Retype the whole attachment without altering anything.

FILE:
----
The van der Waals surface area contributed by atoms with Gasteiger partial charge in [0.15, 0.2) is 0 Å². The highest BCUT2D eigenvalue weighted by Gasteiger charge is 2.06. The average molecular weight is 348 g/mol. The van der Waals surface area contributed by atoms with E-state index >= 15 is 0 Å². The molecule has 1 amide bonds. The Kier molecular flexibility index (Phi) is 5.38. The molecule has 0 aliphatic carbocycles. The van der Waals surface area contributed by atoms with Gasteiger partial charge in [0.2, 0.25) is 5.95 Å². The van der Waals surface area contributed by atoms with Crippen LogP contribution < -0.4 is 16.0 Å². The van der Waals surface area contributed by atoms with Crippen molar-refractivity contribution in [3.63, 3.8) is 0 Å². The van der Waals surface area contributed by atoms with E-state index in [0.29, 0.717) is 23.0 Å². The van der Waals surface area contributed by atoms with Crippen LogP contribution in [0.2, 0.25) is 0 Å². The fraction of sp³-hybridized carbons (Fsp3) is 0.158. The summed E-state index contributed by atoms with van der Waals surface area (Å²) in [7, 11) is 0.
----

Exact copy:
The van der Waals surface area contributed by atoms with Gasteiger partial charge in [0.15, 0.2) is 0 Å². The highest BCUT2D eigenvalue weighted by Gasteiger charge is 2.06. The average molecular weight is 348 g/mol. The van der Waals surface area contributed by atoms with E-state index >= 15 is 0 Å². The molecule has 1 amide bonds. The Kier molecular flexibility index (Phi) is 5.38. The molecule has 0 aliphatic carbocycles. The van der Waals surface area contributed by atoms with Gasteiger partial charge in [0.2, 0.25) is 5.95 Å². The van der Waals surface area contributed by atoms with Crippen LogP contribution < -0.4 is 16.0 Å². The van der Waals surface area contributed by atoms with Crippen molar-refractivity contribution in [3.63, 3.8) is 0 Å². The van der Waals surface area contributed by atoms with E-state index in [0.29, 0.717) is 23.0 Å². The van der Waals surface area contributed by atoms with Crippen LogP contribution in [0.2, 0.25) is 0 Å². The fraction of sp³-hybridized carbons (Fsp3) is 0.158. The summed E-state index contributed by atoms with van der Waals surface area (Å²) in [7, 11) is 0.